Thursday, 19 September 2013 13:07

Achieving Overnight Sales Success

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I remember the moment my former boss turned and asked me, “Do you think you would be interested in going into sales?” At the time I was young and in a very complex industry and simply trying to keep my head above water. To me the idea of going into sales was the equivalent of going to the front lines of a war. Since then I’ve had a change of heart as I have needed to rely on my own sales ability to move The Entrepreneur Café, LLC forward. For many sales can be intimidating consisting of the dreaded cold calls, sheer numbers, rejection, long sales processes, continuous pipeline management, and quotas. Recently I found myself trying to explain the sales process to a budding entrepreneur and wanted to make sure that the details of an extended sales process didn’t get lost in translation. So I decided to try and simplify the sales process with five easy steps.


To me listening has become somewhat of a lost art. We all have so much going on that at times it can be difficult to sit still and listen to what is going on with someone else. People may allow you to go on about yourself in other social settings, however, fail to hone in to what a potential customer is saying and you could be blowing a sale. All of us have amazing personal and professional accomplishments that we are all very proud of. Let’s be honest we all love talking about ourselves and if asked the right questions and given the opportunity, we will probably tell you everything that you want to know professionally. To become a ‘sales guru’ the first question you will need to ask is, “What is it that you do?” Try to avoid making this question a robotic sales response and take a genuine interest in what the other person does. It makes a difference and the potential client will recognize it as well. Get the client to tell you all about their business and you have accomplished the first step in reaching your sales goal.


Experience and research has shown that small businesses often face some of the same issues. The job of a salesman is to avoid the urge to be a mind reader and try and determine the needs of the client. If you were successful in gaining insight into the client’s business then you may be ready to take the next step. Depending on how much equity you have with the potential client your next question should be, “What’s the biggest obstacle your company is facing right now?” The right answer to this question will go a long way in helping you determine if the client has a legitimate need for what you do and what your response should be in order to move the sales process along.


Last month a contact called with a lead on a business planning project where the client said they had a budget of $10,000. The third question in moving the process along will let you know if you have a realistic chance of making the sale, “Do you have a budget in mind for this project?” Responses such as “whatever it takes” or “I really haven’t thought about it” rarely lead anywhere. An equally important question in the sales process is one that would most likely follow the budget question and that is, “What is your timeframe for completing this project?” Music to any salespersons ears is usually in the form of, ‘how soon can you start’ or ‘here’s a check’. It rarely happens that easily, but what you are looking for is an answer that expresses some sort of urgency. Without having a budget in mind or an expressed start or end date for addressing the client’s most pressing need, you could find yourself on a wild goose chase.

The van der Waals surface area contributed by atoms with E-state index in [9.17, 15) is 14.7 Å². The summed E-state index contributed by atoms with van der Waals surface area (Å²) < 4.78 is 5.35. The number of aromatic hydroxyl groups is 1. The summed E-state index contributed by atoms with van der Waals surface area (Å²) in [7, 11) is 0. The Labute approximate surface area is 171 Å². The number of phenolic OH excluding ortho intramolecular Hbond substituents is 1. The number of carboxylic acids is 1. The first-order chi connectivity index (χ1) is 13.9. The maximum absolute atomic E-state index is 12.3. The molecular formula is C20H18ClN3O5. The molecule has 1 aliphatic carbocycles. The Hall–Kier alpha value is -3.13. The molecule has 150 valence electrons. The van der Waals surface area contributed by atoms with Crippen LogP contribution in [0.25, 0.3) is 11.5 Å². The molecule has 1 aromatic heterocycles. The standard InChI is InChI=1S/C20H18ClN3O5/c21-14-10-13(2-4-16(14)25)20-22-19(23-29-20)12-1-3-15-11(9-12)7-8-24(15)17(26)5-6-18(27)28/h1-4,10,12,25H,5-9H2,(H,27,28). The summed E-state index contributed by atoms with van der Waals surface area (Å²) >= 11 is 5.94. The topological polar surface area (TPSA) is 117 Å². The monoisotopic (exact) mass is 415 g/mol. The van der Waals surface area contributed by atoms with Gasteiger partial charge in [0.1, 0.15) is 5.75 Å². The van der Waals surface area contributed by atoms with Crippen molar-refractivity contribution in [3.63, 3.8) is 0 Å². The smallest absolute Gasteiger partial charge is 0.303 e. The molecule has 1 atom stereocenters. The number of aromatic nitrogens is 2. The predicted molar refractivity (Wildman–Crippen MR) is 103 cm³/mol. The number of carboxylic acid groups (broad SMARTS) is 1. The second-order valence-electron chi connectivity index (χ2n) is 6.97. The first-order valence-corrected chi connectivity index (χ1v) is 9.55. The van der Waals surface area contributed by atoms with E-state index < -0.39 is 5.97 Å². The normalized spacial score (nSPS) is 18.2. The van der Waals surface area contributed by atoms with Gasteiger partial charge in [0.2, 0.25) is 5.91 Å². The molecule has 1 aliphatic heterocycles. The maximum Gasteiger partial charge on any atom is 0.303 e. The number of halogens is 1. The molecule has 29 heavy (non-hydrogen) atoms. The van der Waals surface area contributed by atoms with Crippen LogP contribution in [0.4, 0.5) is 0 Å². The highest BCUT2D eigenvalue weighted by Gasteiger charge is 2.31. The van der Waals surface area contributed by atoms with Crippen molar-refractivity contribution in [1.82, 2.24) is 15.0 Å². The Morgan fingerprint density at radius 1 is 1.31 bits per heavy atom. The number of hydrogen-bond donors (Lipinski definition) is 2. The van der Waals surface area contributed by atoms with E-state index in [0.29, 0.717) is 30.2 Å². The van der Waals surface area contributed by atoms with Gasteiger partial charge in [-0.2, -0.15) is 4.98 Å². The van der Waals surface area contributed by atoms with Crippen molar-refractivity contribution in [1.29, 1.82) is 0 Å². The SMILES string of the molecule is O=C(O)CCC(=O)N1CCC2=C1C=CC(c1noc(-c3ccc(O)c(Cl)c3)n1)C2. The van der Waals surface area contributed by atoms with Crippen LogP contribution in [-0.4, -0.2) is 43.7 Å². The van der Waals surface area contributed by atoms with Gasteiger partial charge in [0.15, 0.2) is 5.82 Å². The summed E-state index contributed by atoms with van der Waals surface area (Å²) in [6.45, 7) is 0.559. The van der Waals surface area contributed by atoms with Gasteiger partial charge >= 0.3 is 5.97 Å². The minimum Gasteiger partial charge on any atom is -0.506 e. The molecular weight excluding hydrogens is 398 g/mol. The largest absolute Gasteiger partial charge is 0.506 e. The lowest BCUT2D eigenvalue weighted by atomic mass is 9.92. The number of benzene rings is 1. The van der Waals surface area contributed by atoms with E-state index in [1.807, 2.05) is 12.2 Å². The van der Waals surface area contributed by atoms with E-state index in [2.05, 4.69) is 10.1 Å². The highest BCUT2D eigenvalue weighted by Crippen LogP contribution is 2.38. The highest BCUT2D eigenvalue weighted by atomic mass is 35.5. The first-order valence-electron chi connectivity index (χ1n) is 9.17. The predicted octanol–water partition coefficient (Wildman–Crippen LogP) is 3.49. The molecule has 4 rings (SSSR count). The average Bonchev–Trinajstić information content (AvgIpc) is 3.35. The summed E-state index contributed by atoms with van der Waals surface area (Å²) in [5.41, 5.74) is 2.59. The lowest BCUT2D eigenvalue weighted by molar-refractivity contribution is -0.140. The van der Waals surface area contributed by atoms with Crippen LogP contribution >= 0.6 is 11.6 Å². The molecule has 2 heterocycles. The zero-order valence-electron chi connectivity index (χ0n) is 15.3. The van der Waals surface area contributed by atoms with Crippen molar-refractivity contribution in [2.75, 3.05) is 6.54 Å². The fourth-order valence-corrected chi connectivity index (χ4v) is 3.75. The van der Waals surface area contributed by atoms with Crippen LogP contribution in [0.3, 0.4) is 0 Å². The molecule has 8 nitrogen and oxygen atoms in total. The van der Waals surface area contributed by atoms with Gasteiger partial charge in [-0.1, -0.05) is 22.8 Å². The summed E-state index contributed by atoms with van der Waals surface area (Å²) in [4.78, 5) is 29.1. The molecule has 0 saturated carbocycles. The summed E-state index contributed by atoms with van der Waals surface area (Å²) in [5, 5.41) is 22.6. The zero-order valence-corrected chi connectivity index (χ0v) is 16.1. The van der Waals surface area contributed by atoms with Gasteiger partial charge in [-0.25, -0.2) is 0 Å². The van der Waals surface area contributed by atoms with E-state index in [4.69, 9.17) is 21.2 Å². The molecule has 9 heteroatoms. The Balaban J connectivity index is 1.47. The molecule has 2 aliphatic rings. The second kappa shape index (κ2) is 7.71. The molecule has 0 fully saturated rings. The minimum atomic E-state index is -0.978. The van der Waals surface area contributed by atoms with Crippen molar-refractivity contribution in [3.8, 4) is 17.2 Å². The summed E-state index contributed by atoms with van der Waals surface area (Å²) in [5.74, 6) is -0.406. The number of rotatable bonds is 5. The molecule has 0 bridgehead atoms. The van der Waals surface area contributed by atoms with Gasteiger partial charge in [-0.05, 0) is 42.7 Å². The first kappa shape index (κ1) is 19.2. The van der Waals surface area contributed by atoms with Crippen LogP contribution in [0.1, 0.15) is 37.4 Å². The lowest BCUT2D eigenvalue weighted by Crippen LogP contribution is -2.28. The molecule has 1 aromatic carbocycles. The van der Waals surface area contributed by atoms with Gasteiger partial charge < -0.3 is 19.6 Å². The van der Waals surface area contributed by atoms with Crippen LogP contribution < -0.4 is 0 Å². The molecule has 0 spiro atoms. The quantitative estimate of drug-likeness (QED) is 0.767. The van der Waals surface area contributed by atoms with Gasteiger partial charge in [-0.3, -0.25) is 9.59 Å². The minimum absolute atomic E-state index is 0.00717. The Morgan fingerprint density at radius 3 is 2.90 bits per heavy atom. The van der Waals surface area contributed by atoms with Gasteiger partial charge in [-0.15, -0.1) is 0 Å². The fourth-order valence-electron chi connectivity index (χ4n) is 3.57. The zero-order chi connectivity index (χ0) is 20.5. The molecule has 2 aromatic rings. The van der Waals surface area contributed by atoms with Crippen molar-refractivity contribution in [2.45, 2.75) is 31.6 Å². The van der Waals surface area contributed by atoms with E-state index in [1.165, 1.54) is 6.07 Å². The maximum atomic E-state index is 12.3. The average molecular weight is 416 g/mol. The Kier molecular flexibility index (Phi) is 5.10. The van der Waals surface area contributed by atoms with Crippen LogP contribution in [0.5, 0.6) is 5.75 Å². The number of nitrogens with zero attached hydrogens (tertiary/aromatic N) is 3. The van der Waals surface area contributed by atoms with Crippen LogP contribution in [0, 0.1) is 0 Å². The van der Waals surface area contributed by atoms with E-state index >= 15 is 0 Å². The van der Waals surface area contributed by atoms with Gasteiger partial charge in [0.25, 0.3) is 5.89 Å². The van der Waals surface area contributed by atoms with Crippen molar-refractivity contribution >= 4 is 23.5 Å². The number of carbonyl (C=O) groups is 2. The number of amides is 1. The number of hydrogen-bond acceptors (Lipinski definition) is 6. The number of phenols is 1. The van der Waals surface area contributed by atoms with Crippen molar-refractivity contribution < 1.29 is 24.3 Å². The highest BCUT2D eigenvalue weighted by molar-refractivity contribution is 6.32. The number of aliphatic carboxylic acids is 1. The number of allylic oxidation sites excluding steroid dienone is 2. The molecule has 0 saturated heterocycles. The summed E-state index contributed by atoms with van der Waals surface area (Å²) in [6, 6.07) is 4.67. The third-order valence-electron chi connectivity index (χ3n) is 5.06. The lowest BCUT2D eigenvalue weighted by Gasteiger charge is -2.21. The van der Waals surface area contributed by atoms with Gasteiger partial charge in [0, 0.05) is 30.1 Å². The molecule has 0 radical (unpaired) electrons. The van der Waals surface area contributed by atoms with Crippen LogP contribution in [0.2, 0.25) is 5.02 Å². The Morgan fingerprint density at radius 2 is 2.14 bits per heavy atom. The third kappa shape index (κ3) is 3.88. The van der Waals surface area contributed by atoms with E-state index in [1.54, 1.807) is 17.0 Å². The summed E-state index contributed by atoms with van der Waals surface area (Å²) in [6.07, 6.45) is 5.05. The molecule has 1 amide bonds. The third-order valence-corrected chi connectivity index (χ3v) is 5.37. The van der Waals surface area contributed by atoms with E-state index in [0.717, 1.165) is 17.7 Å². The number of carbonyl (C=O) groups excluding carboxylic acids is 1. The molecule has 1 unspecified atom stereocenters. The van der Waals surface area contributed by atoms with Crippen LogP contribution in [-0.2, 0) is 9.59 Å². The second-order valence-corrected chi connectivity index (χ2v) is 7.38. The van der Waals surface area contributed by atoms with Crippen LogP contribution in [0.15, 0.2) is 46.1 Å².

A successful sale has a lot to do with the quality of the business relationship. If you have been able to successfully move this relationship along you should know the following about the potential client. (1) What they do for a living and how their company operates. (2) What the client’s most pressing business needs are. (3) If they have an established budget for the project. (4) How soon they would like to see the project completed. With this information you should feel pretty confident as to whether or not you can assist the client and further the business relationship. If so your next question should be, “Do you mind if I follow-up with you?” Once you have received the green light, be sure to send information that will help the client better understand what you do and how you can help them.

Be sure to give the client a few days to review your information and don’t forget to provide them with a day and time that you intend to follow-up. At this point all of the work that you put in to the sales process is lost unless you ask for the business. Each question gets you closer to the coveted yes but it is important to remember the following. You may not be able to get all of the information you need from the client at one time-so stay committed to moving the sales process forward. Depending on the complexity of your industry, your sales process will likely need to be modified. Sales are a numbers game so the more interactions you have with potential new clients the greater your chances for success. Lastly, keep in mind that there could be a legitimate need for what you offer, but it could simply be the wrong time for the client. So be sure to keep your pipeline alive by checking in with the client at a future date as circumstances often change.

Cavanaugh L. Gray

Cavanaugh L. Gray ( is the Director of Business Development for The Entrepreneur Café, L.L.C (877) 511-4820.  For more information on what makes a great start-up or to read a chapter from his new book The Entrepreneurial Spirit Lives: 25 Tales to Help Entrepreneurs Start, Grow, and Succeed in Small Business log on to  For more information on how to start, grow and succeed in small business, ‘Like’ on Facebook, ‘Follow’ on Twitter @TheECafe or ‘Connect’ on LinkedIn.